Tokyo Godfathers

Film Review


Reviewed by Lyle Sylvander (Yokohama-shi, 2001-02)

(Spring 2004 Issue of the JETAA NY Newsletter)

Since the release of Akira in 1988, Japanese anime has gained respectability in the United States by tackling more and more ambitious themes.  The genre reached something of a pinnacle last year when Hiyao Miyazaki’s Spirited Away won the Academy Award for Best Animated Film and was picked up for domestic distribution by Disney.   Satoshi Kon’s film Tokyo Godfathers was released on the heels of that success.  Unlike Miyazaki’s film, however, Tokyo Godfathers is a step backward and does little to advance the cause of anime as a serious art form.  Satoshi Kon’s film lacks the strength of character and command of narrative
necessary to make its case.

The basic plot of Tokyo Godfathers offers a promising premise.  Three homeless people discover an abandoned baby and seek to find its home.  In the process, the audience learns much about the three characters and their own troubled pasts.  If this plot sounds familiar, it is because it is based on the old John Ford film Three Godfathers, starring John Wayne.   Kon has transplanted the story from the American Wild West to modern day Tokyo and has replaced Ford’s overly sentimental style with a more reserved approach.  While downplaying the melodramatic elements of the story may have been an initially wise decision, Kon’s film ultimately fails to engage the audience and leaves one feeling emotionally uninvolved.

This story is a character-driven one and, as such, needs compelling characters to succeed.  But Kon has supplied three clichéd characters lacking any psychological or emotional depth.  Middle-aged Gin, for instance, is down on his luck ever since he lost his wife and daughter after throwing a bicycle race years earlier.  One cannot help but think of Marlon Brando’s character in On the Waterfront yet the comparison falls short.  It is difficult for an animated character to display the same level of pathos that Brando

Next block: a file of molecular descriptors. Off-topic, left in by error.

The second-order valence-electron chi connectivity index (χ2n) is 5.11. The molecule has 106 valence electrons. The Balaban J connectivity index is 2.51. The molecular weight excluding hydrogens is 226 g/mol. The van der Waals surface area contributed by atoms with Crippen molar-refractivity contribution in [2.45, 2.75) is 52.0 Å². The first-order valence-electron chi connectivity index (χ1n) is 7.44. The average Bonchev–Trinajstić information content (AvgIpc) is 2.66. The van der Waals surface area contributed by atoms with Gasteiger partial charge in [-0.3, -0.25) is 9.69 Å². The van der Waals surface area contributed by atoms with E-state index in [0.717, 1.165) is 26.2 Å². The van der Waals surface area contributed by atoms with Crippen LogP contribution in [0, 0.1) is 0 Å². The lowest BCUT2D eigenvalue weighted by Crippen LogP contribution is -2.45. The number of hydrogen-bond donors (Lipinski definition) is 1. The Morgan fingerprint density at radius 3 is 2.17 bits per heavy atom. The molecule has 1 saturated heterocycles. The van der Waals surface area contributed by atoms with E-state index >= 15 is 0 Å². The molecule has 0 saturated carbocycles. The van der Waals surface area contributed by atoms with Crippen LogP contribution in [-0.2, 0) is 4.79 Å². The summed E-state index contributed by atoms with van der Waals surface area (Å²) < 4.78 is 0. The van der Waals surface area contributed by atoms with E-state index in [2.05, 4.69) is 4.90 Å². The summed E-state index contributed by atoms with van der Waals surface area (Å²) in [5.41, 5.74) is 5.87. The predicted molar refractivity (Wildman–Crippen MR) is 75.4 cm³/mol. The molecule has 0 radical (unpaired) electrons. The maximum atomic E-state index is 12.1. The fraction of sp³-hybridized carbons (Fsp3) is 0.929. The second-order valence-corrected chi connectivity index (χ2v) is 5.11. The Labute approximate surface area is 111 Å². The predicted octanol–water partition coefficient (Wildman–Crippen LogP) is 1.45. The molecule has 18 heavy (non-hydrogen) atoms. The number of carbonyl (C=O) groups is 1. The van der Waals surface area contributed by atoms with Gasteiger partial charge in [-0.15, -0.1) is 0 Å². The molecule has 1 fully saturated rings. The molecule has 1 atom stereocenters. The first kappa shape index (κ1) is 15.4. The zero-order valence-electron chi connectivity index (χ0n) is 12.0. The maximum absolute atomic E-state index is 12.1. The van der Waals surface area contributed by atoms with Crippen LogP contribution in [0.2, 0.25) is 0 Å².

brought to the role of someone living with regret and sorrow.  Similarly, Hana is a transvestite who is temporarily allowed to become the mother he has always wanted to be.  What’s tragic about Hana’s story is that he feels like a woman trapped in a man’s body.  This would have been an emotional backdrop worth exploring but Kon neglects to do this.  The character that comes closest to engaging the audience’s sympathies is the teenage runaway Miyuki.  The one touching scene in the film occurs when Miyuki and her father accidentally cross each other on opposing trains during rush hour.  The father wants to reach out for forgiveness and reconciliation but cannot in the madness and congestion of modern Tokyo.

The conclusion won’t be spoiled in this review, except to say that it is unconvincing and contrived.  Not that the audience should care by that point.  Nothing much happens in terms of plot and a series of episodes, such as a subplot involving gangsters and an immigrant family, is simply filler and serves no useful end.  One imagines what could have been if Kon had explored the immigrant family’s past – they have also left their home in search of something – and woven it into his plot in order to give it a dramatic thrust.

On the positive side, Tokyo Godfathers offers some visually appealing backdrops.  Tokyo is both a menacing and comforting presence in the film.  The city’s ugly modernism, including railroad tracks, telephone wires and cemented river banks are contrasted with the white falling snow and Christmas-like neon lights of Shinjuku.  Even the warm orange glow of Tokyo Tower takes on an inviting look.  Overall, one wishes that Satoshi Kon had found more suitable subject matter and a stronger narrative for his visual sensibilities.

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